With soaring ceilings, cavernous naves, and smooth surfaces of stone or stained glass, cathedrals can present unique acoustics challenges. St. John's Cathedral in Brisbane, Australia is no exception, having been bestowed the distinction of having one of the longest reverb times for a chapel in the southern hemisphere, ringing in at a whopping 7.2 seconds—delightful for Gregorian chants or pealing bells, but a sound reinforcement conundrum. The solution was an L-Acoustics distributed 5XT system, installed in November 2017, which has since been providing the congregation with crystal-clear audio at the renowned Brisbane landmark, while preserving the architectural integrity and beauty of the heritage-listed structure.
St John’s Cathedral is the mother church of the Diocese of Brisbane, which was created in 1859. Built as a mixture of French and English Victorian Gothic Revival styles, it boasts the only fully stone-vaulted ceiling in Australia. Adding to the reflective surfaces, the cathedral's internal walls are built of sandstone from Helidon, west of Brisbane.
“The interior is long and has some very excitable frequencies that occur in the strangest of places. It is stone-vaulted and there is nothing anywhere to absorb or diffuse the sound other than people and some timber carving,” explains Project Manager Gerry Gavros.
“The new system also had to cater for the many different modes they run the cathedral in, with various congregation sizes and seating locations and orientations,” adds Gavros. “There are side chapels, altar areas, choir stalls, etc. All get used at different times for different applications. It is a very busy place throughout the week.”
Don Bowden, Director of DBAV Productions, the church's long-time technical integrator, created the initial solution design concept using an L-Acoustics ultra-compact 5XT system, which catered to St. John Cathedral's budget and schedule constraints.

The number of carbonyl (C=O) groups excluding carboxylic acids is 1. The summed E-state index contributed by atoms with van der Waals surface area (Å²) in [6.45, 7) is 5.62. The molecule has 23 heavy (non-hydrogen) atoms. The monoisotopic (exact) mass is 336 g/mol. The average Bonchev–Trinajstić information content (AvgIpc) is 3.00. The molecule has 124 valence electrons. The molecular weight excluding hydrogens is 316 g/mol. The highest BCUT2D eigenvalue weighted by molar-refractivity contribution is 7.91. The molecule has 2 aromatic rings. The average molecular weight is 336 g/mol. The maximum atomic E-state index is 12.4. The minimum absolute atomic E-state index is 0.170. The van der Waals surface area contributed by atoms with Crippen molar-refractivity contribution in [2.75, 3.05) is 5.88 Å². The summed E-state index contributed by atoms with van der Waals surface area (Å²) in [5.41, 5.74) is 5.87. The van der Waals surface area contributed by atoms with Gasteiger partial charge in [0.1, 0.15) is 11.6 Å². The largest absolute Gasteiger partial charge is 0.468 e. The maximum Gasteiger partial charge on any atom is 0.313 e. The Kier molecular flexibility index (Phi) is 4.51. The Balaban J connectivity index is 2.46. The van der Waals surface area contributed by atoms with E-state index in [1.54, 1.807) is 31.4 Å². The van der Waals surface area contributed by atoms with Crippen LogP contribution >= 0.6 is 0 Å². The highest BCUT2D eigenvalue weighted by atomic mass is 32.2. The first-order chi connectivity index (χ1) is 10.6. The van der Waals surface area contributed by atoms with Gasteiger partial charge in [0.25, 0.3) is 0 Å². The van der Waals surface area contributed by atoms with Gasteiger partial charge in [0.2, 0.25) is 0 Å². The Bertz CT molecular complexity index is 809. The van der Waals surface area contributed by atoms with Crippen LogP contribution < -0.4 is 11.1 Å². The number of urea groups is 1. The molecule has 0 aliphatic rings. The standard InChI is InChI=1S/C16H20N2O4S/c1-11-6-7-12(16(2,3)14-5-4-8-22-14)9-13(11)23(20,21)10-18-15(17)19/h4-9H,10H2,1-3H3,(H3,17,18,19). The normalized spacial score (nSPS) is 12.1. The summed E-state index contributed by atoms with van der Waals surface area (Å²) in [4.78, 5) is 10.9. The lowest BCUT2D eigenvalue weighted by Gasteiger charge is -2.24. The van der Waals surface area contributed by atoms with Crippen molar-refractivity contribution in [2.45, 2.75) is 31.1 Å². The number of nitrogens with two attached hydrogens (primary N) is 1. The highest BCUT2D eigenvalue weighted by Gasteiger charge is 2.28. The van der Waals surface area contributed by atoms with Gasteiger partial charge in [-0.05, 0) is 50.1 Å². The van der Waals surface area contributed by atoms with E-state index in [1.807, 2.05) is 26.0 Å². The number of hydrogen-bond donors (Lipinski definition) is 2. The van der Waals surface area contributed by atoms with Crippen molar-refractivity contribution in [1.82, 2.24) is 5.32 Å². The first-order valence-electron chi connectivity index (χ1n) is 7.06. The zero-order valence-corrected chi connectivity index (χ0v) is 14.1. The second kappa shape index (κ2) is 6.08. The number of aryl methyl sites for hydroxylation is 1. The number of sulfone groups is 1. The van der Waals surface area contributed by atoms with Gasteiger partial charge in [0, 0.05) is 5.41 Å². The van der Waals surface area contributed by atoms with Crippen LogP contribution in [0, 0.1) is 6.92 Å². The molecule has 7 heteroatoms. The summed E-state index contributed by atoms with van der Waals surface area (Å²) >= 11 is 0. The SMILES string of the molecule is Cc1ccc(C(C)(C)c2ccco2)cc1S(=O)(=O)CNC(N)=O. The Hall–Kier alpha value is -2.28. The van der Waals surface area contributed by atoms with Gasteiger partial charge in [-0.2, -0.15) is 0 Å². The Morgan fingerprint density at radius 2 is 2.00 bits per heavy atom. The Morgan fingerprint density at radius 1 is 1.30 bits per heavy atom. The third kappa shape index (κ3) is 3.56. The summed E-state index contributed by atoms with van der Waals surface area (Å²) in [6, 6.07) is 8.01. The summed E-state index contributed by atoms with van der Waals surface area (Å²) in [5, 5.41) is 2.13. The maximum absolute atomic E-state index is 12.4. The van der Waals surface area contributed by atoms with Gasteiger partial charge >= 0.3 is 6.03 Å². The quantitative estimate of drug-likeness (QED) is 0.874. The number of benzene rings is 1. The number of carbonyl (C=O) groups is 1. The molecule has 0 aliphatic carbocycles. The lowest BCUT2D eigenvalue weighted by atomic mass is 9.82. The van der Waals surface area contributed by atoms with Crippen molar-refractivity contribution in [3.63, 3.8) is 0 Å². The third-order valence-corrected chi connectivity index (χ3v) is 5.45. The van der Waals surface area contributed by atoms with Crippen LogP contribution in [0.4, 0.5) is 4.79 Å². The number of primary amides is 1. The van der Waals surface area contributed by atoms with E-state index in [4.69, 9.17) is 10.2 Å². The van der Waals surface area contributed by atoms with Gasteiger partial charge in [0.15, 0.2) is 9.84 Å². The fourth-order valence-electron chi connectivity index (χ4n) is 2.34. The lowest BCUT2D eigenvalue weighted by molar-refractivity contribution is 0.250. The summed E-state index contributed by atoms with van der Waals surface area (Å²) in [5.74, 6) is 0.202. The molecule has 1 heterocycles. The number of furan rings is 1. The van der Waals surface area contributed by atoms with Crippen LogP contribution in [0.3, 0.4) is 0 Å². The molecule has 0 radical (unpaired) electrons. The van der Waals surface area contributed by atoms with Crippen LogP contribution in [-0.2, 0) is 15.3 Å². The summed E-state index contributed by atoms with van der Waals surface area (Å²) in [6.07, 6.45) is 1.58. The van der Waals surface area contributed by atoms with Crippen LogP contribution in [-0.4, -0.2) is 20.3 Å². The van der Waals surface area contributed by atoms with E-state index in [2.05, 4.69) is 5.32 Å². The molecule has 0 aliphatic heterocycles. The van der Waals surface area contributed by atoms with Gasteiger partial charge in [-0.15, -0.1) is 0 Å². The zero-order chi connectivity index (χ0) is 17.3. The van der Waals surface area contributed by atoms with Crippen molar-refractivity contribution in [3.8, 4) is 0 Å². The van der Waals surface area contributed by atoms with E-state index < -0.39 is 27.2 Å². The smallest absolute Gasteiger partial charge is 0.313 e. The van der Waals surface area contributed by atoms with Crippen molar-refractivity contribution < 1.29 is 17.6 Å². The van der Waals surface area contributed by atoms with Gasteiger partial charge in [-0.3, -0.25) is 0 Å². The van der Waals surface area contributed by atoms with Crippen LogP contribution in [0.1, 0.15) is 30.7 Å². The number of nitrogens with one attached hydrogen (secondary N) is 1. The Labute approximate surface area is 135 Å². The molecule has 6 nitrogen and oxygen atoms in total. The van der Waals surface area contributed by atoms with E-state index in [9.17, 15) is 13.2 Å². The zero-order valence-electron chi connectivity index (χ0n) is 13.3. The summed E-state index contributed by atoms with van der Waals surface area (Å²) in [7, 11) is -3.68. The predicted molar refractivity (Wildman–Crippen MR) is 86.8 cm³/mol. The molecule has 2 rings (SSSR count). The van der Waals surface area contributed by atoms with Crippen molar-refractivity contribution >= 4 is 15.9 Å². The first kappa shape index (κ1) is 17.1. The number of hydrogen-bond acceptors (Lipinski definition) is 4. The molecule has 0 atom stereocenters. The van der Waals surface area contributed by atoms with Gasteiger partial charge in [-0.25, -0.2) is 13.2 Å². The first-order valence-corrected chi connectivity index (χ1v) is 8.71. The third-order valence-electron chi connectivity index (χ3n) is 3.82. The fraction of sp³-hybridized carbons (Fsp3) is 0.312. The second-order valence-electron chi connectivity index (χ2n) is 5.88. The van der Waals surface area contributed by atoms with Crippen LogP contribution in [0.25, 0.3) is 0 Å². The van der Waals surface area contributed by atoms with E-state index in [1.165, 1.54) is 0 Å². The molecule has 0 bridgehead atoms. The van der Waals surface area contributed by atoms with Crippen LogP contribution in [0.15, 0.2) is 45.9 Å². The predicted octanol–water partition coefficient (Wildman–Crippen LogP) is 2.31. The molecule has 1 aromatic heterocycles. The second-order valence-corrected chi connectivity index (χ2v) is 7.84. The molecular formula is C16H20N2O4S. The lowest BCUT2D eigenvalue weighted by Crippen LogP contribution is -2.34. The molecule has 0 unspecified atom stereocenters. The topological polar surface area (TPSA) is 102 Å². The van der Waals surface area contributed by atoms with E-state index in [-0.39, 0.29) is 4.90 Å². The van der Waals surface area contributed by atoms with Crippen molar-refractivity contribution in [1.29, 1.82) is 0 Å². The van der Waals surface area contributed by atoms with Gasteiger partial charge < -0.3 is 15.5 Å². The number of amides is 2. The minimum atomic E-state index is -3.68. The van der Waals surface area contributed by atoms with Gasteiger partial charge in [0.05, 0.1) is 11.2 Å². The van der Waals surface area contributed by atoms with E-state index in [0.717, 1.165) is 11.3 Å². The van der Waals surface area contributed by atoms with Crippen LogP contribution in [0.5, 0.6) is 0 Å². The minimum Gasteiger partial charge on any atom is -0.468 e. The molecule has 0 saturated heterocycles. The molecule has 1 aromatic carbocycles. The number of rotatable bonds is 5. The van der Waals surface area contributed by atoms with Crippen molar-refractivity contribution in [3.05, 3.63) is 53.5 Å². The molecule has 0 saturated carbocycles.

With the help of Dan Fittell at Brisbane Sound Group, the 5XT system was first tested in a temporary installation inside the cathedral as proof of concept.
“It was proved that a distributed system running at lower controlled levels minimised the amount of energy that emanated into the cathedral’s domed roof structure,” comments Gavros.“The result was exceptional. Congregation members said that this was the first time they had heard the full service clearly in over 10 years. It was enough for the Committee to proceed with the purchase.”
The final design was verified using Soundvision, L‑Acoustics 3D simulation programme before proceeding with the installation, which needed to be completed within a very strict one-month period to accommodate an important service. To expedite the process, the system was pre-cabled at the beginning of the installation period allowing the permanent system to be swapped for the temporary one within the space of just a week.
Adding to the challenge, the church is heritage-listed and the 5XT cabinets could not be fixed into the sandstone columns. Instead, Fittell designed a bracket using tensioned stainless-steel wire system to mount the speakers. In total, 44 5XT enclosures RAL colour-matched to blend with the walls, four in the standard colour, and five LA4X Amplified Controllers were installed throughout the cathedral.
The Very Rev’d Dr Peter Catt, Dean of Brisbane, is very happy with the new sound system. “The sound is very clear, and members of our regular congregation have commented that they now can hear every word spoken at the services and in the sermons, making their experience at church much more enjoyable,” he says. “The quality of sound for concerts and events held in the cathedral is also of a very high standard. We are very pleased with our new sound system.”